A bestselling writer surely has the best of both worlds - he enjoys fame, riches and plaudits, but also the chance to walk down the street without hordes of paparazzi too busy chasing after more glittering, less talented folk. The lucky few - think John Grisham (A Time To Kill, The Firm, etc), Nicholas Evans (Horse Whisperer) - who also get their work on screen in a big-budget adaptation, really do sip at the holy grail where commercialism meets creativity.
Douglas Kennedy is one of that elite bunch - his books including The Pursuit of Happiness, The Special Relationship and The Woman in the Fifth have been translated into 21 languages, garnered him that highest of French literary honours - that Chevalier thing, that only beautiful AND clever people get - and his 1997 novel The Dead Heart was the basis for the film Welcome to Woop Woop.
More recently, he has shared the work of adapting his first bestseller, The Big Picture, for a French film, starring Romain Duris and Catherine Deneuve. The story is a complex one moving from typical Parisian fare of adultery and secrecy to something far more abstract, and Kennedy wasn't sure what to expect when he first sat down to watch it in its complete form.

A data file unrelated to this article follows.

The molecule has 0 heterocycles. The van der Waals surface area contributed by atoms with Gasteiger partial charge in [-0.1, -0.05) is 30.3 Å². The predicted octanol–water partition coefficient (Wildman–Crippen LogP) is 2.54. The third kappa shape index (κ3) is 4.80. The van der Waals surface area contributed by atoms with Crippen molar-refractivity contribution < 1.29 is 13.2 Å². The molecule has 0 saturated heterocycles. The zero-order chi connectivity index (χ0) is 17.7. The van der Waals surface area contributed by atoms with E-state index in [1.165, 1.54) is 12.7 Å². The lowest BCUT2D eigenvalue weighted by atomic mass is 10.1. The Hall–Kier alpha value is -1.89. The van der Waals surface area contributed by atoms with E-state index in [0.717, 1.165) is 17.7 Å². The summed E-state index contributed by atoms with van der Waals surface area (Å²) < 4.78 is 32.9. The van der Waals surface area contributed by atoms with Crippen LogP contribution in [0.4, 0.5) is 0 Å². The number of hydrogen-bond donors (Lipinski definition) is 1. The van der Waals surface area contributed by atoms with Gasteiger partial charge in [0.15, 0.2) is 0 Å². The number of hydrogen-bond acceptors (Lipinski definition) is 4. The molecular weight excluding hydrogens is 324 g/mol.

"As far as is possible, I try to divorce myself from the fact that I've written it," he tells me in London. "I really tried to sit in the cinema and lose myself in the plot, and just hoped that I would watch a good story. And I was genuinely entranced by what they did."
As well as removing himself from the position of writer, Kennedy equally distances himself from production, leaving it in "far more capable hands". But, for this self-professed lover of all things French, there was one almighty compensation for his involvement - the prospect of having Deneuve, the nearest thing France has to a living deity, agreeing to appear in his film.
Deneuve is now 68, and plays a woman with great troubles in The Big Picture, nonetheless, her magic endures, leaving Kennedy suitably entranced:
"I've only met her the one time," he recalls. "I saw her in a restaurant in Paris, and approached her. And of course she looked guarded, because she's had complete strangers coming up to her for 50 years. But then I told her who I was, and she relaxed, and was completely charming. So, if nothing else, writing this book has brought me a genuine smile from Catherine Deneuve and that's got to be worth something."
The Big Picture will be in selected cinemas from Friday 22 July.